NEW YORK (CBSNewYork) – There’s a new chapter for a beloved book store in Midtown.

The Drama Book Shop was in danger of closing until some famous Broadway folks came to the rescue.

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Now the iconic store is ready to reopen in a new location, and CBS2’s Hazel Sanchez got a sneak peek.

The curtain almost closed on the iconic Drama Book Shop, but now it’s celebrating a revival in a new location on West 39th Street.

The centerpiece: A 3,500-pound, literal bookworm of theater history.

“It breaks through the wall with the ancient Greeks, the way theater broke into the, you know, consciousness, and it spirals around 140 feet,” said designer David Korins. “Twenty five hundred books, 2,500 years of theater history.”

The beloved century-old specialty store had long been a popular gathering spot for the theater community and its fans.

In 2018, the shop nearly met its end with an insurmountable rent increase at its 40th Street location, until, it could be said, Hamilton came out of the wings to save the day.

“It’s part of the fabric of New York, and to have it not exist was something we didn’t want to imagine,” said Hamilton director Thomas Kail.

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Kail, the musical’s creator Lin-Manuel Miranda, producer Jeffrey Seller and theater owner James Nederlander collaborated again, this time to buy, and move, the Drama Book Shop.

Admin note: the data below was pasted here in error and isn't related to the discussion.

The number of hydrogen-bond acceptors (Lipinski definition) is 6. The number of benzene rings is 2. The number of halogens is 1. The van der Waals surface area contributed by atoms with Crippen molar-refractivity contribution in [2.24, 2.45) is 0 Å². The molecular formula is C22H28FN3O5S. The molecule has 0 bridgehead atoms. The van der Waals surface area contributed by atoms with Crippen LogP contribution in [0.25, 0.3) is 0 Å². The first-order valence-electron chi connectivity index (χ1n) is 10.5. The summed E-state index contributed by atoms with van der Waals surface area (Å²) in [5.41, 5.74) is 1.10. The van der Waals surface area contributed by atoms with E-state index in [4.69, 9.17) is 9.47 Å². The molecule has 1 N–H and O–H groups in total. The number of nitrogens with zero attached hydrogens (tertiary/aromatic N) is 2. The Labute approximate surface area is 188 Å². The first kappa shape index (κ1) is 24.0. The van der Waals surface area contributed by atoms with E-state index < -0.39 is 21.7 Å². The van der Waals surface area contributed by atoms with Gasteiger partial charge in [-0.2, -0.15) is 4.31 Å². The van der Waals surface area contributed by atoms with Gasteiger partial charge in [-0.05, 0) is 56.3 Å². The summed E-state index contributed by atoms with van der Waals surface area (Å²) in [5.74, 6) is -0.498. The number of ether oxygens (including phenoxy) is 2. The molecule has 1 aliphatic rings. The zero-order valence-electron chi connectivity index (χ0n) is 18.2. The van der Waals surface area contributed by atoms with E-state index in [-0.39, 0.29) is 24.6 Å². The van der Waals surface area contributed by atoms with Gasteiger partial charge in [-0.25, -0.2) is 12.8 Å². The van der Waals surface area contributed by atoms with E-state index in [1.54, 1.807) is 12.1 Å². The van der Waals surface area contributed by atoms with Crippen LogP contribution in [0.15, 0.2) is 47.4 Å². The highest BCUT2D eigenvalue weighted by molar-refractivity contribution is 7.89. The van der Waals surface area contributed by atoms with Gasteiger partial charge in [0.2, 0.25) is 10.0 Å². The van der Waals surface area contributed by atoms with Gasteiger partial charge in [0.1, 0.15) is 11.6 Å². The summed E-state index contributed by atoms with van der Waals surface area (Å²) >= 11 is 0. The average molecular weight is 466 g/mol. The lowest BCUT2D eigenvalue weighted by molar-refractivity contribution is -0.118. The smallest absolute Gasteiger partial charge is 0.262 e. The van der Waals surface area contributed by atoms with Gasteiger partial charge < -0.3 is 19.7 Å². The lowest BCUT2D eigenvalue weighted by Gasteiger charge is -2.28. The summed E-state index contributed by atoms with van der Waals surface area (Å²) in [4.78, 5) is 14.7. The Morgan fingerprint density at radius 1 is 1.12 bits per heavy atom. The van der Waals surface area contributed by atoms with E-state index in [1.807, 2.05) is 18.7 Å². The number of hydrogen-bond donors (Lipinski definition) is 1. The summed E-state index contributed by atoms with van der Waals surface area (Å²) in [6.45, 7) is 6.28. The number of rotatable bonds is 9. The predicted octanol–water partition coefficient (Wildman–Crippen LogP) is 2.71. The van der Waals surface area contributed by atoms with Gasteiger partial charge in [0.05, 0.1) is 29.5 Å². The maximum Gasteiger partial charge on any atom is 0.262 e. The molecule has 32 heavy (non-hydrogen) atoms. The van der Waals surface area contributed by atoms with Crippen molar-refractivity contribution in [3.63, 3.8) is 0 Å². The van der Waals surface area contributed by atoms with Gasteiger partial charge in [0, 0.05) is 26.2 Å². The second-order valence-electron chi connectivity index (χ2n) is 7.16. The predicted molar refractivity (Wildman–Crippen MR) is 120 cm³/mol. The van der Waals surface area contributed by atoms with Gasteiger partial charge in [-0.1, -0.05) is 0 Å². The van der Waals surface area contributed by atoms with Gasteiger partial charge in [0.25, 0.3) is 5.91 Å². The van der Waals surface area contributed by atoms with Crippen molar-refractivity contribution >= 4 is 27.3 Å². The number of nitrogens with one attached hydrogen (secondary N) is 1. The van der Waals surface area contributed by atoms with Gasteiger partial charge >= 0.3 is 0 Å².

Kail started a small theater and created much of his early work in the old location, and it’s where he and Miranda worked on In The Heights.

“This bookshop is at the center not only of my own theatrical life, but of tens of thousands of other people who love theater the same way I do,” Kail said.

Hamilton set designer David Korins helped create the shop’s warm and inviting French cafe-style interior, with artwork celebrating some of the greatest shows to hit the stage, and replicas of George Washington’s chair used in Hamilton.

“It’s a dream come true helping them make their dream come true,” Korins said.

“So many ideas and dreams were hatched in the old Drama Book Shop, that then became shows that you and I went to enjoy. My hope is that continues every day here for the next 100 years,” Kail said.

The shop will also sell pastries and coffee. The hope is that artists will continue to congregate there, and perhaps be inspired to create the next Broadway hit.

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The shop opens at its new location Thursday with limited capacity and a timed entry reservation system. Reservations are not required, however; patrons can also wait in line to enter.

Hazel Sanchez